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Old 20-06-2016, 21:01   #14
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Re: Question: leading the mainsheet aft

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So, my question is not "how should/could I sheet my main?", but "If I sheet my main as described, might there be any problems?"
I don't think it will work very well and here's why. When the mainsheet is led forward from the traveller position the distance is fixed from that point to the mast and aft to the winch or cleat. The distance doesn't change whether the boom is centered or when running with the boom all the way out.

With what you plan the distance of line travel will change continually with each adjustment. You will not be able to lower the boom with the sheet without bringing the boom closer to the center of the boat.

Why not change the mainsheet to the aft end of the boom?
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Old 21-06-2016, 12:10   #15
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Re: Question: leading the mainsheet aft

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I don't think it will work very well and here's why. When the mainsheet is led forward from the traveller position the distance is fixed from that point to the mast and aft to the winch or cleat. The distance doesn't change whether the boom is centered or when running with the boom all the way out.

With what you plan the distance of line travel will change continually with each adjustment. You will not be able to lower the boom with the sheet without bringing the boom closer to the center of the boat.

Why not change the mainsheet to the aft end of the boom?
This is exactly the kind of response I was seeking! And it has encouraged me to look at some issues I was ignoring.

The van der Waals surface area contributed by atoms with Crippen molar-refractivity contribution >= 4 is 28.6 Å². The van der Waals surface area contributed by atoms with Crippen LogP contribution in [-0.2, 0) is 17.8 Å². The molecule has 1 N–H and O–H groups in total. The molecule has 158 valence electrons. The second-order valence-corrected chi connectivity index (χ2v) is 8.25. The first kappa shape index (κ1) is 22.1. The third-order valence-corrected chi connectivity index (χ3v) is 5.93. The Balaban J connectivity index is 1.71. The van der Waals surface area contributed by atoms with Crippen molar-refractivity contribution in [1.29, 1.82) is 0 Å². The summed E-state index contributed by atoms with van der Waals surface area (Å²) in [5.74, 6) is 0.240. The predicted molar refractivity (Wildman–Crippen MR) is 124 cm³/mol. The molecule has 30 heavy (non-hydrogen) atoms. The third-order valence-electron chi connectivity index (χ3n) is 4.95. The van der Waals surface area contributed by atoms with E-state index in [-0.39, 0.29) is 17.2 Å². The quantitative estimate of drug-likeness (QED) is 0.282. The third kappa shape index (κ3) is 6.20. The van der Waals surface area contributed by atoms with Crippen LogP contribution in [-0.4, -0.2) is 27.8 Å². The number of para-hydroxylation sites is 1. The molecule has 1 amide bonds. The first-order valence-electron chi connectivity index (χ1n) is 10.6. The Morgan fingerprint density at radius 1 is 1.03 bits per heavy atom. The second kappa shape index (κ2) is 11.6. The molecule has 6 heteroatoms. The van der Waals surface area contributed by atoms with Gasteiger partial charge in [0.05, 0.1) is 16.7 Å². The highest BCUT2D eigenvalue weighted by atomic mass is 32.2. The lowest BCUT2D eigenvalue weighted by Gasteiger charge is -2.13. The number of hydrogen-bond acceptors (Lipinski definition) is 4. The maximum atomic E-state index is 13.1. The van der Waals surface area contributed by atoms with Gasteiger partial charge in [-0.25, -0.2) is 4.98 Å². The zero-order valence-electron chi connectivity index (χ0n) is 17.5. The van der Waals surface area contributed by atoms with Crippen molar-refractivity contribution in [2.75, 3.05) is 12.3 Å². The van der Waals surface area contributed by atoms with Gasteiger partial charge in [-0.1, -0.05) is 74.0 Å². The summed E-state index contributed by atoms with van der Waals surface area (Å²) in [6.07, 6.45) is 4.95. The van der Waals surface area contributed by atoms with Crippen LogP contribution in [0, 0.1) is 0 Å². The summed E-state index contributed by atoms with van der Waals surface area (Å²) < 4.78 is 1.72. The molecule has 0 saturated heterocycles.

To answer your last (and easier) question first, I am not currently considering traditional end of boom sheeting because I have hopes of putting a bimini on this boat, at some point. That sort of sheeting, because it relies on the sheet being led as vertically as possible, severely limits how far aft I can bring a bimini. My plan allows me to have the aft sheeting points higher.

I live just across the Salish Sea from you, on the Sunshine Coast, and keeping out of the 'liquid sunshine' has become my passion.

I think that moving the boom "down but not in" is a common, unavoidable occurrence, no matter what sheeting system is used. A traveler helps some, but mostly when the boom is sheeted in. When the boom is right out, only a vang will pull it down.

I see my idea adding three things to a conventional traveler system, such as the one you described: 1.) it adds a 2:1 purchase; 2.) it adds friction, which is a part of any purchase; and 3.) it moves the main sheeting point aft, which is my prime goal.

I have changed my plan from a traveler on the pilothouse roof, to a double sheet system, mounted in the same location, and both sheets led aft on the boom. One feature of the double sheet system is that one can pull the boom down with the lee sheet and control the horizontal position with the weather sheet. In this way, it has most, if not all of the benefits of a traveler, and it does not require one to move forward to make adjustments, and not moving forward is another of my goals.

But, maybe I am missing something here?

Thanks for the response.